1.The yaws cases seen in Panama show a marked tendency to local and regional limitation of late pathology.
2.Compared with yaws in Haiti, this regional limitation in the Panama series is double that found among the Haitien cases.
3.The route of transmission of infection from the primary yaw to other parts of the skin surface can not be definitely traced in many instances but considerable evidence indicates an impetigo like spread, i.e., a mechanical transfer of infectious material over the body surface.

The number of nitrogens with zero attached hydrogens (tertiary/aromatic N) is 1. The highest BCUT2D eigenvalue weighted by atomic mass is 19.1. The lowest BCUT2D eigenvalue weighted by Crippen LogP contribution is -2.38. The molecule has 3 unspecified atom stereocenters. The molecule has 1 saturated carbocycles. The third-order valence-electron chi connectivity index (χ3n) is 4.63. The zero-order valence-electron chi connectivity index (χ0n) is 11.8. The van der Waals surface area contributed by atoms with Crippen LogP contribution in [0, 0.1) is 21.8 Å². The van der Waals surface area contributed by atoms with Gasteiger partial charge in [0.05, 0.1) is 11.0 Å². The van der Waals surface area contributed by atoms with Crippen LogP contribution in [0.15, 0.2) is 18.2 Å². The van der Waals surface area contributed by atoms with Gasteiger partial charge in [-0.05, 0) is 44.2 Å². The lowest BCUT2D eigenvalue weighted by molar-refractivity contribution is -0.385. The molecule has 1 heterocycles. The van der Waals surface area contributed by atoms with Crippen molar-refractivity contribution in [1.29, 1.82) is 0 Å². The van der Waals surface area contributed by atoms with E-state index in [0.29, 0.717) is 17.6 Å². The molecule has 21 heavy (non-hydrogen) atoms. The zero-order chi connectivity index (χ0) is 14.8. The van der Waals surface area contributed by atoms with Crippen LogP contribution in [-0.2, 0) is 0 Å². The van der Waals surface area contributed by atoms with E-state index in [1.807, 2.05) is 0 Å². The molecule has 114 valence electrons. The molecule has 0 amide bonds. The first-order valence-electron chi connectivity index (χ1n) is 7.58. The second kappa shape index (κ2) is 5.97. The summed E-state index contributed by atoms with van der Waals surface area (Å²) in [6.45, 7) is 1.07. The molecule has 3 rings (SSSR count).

4.Undoubtedly transfer of the infection within the body is accomplished through the lymphatic system or general circulation in a small percentage of cases.
5.With but two exceptions all periosteal cases in the Panama group were caused by direct extension of the infection from over lying ulcers.
6.The strain of T. pertenue found in Panama is a much less virulent strain than that encountered in Haiti.
7.“Dryyaws” eruption, either of the ringworm or non-progressive papular type, probably accounts for the long quiescent periods so frequently seen in cases of late yaws.
8.“Dryyaws” on the skin around joint protuberances probably indicates the portal of infection which later manifests itself as a juxta articular node.
9.It is believed that very rarely yaws may be the accidental etiological factor in aneurysm and cerebral thrombosis or cerebral hemorrhage of young adults.